Michigan Gov. Snyder signs Kelsey's Law affecting Michigan's inexperienced drivers with cellphones
New Michigan law makes driving while using cellphone civil infraction for some teenagers
Tuesday Gov. Rick Snyder signed Kelsey’s Law to help protect Michigan’s young, inexperienced drivers and other motorists.
The bill, sponsored by state Sen. Howard Walker, bans cellphone use for anyone driving on a level 1 or level 2 graduated driver license in Michigan.
The new law is named in honor of Kelsey Raffaele, 17, of Sault Ste. Marie, who died tragically in a cellphone-related automobile crash in 2010.
"This law means a lot to me, both as governor and as a parent of a young person who is learning to drive," Snyder said. "I appreciate the efforts of Kelsey’s mother, Bonnie, and family who have worked tirelessly to get the message out about the dangers of distracted driving. We should be doing everything we can to make sure beginning drivers are focused on learning how to drive. I believe this law will help them gain that experience while reinforcing their responsibilities behind the wheel."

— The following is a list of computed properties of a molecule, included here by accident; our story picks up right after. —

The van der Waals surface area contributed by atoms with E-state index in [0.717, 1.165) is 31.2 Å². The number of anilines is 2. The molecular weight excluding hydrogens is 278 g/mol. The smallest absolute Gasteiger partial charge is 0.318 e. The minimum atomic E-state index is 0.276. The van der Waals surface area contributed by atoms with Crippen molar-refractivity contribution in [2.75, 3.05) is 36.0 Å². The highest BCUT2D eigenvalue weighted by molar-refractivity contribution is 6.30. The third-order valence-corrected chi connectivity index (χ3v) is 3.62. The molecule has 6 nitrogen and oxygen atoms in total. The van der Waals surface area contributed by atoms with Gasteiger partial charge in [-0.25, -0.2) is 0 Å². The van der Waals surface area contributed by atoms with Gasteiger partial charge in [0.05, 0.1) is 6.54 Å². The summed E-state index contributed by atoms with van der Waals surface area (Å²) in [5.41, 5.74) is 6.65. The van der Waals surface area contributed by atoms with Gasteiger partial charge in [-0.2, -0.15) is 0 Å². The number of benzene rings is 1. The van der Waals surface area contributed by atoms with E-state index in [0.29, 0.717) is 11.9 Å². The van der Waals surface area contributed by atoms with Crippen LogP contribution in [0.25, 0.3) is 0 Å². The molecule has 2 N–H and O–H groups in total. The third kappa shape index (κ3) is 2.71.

The new law allows for enforcement by police, though in most cases police will enforce the ban when other violations are noticed first.
Any violation of this law will result in a civil infraction.
No points will be assigned to the driver’s record.
Teen drivers will not be punished for using a vehicle’s integrated hands-free phone system or for using cell phones to report an emergency.
The governor's office said in a statement, cell phones and other distractions increase a young driver’s inexperience and lead to more traffic crashes, which are the No. 1 killer of teens.
Michigan adopted a statewide ban on texting-while-driving in 2010.
Kelsey’s Law will take effect in late March.